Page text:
The substantial remains of a penal mass house, or early Catholic church, lie under a covering of bracken and brambles. The thick sturdy stone blocked walls of a rectangular building are still discernible. This place of worship was built in 1780 and was originally thatched. Although Penal Laws, forbidding Catholics to worship were still in force, from the 1750s onwards mass houses were being built. Previously people had had to worship in secret open air locations, at risk to themselves and to their priest. This building was eventually replaced by St Patrick's Church in Rusnacaheragh, built 1820/30, and still in use.
There is a small walled path leading to the site.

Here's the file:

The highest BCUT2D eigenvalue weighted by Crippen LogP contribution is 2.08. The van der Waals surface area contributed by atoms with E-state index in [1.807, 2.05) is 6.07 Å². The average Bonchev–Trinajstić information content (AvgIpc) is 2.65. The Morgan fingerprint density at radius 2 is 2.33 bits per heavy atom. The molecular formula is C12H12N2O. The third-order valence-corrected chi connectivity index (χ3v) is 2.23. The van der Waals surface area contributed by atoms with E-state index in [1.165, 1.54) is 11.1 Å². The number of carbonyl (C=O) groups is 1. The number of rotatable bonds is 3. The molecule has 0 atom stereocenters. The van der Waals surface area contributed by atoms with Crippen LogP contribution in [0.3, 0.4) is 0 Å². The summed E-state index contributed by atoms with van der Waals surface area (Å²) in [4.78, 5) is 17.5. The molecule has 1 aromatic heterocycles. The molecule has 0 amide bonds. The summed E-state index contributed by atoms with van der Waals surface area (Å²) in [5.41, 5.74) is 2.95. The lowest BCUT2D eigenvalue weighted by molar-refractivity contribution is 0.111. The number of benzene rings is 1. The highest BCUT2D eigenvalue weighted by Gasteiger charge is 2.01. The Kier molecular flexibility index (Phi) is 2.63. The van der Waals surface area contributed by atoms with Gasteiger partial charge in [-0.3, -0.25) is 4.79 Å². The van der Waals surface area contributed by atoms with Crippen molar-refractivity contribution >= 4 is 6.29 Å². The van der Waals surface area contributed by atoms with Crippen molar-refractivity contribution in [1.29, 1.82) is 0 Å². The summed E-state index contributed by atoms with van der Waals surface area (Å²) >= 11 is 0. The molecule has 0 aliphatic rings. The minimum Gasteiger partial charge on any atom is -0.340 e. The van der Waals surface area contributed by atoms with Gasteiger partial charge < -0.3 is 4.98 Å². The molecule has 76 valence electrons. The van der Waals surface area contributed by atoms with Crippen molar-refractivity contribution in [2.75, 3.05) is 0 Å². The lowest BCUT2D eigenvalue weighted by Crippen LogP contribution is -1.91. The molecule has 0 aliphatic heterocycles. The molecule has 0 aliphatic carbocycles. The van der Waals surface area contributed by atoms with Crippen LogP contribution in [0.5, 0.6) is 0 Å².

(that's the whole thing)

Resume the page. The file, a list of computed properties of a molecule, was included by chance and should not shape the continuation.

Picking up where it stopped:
I've driven past this site almost everyday for nearly 10 years and never noticed it before but once you can see it it becomes obvious! it lies in a field close to the main road and is now obscured by a hearty growth of bracken and brambles but the remains of stone walls can clearly be seen. I was surprised how big the rectangular building was and how large the chunks of stone. It's possible to walk around the exterior but the inside is now too overgrown.
Very close to the building,on the western side, there appears to be a slender, pointy standing stone.
On my second visit, the bracken had died down and the interior was more visible. It's a large rectangular space and there seems to be a slender aisle to the north. Lots of large stones lie jumbled to the east and west. I discovered a small pathway, beautifully walled and now tree lined that winds along the ridge then down through the field. This must have been the original entrance. It feels almost ceremonial, as though the stations may have been said on approach.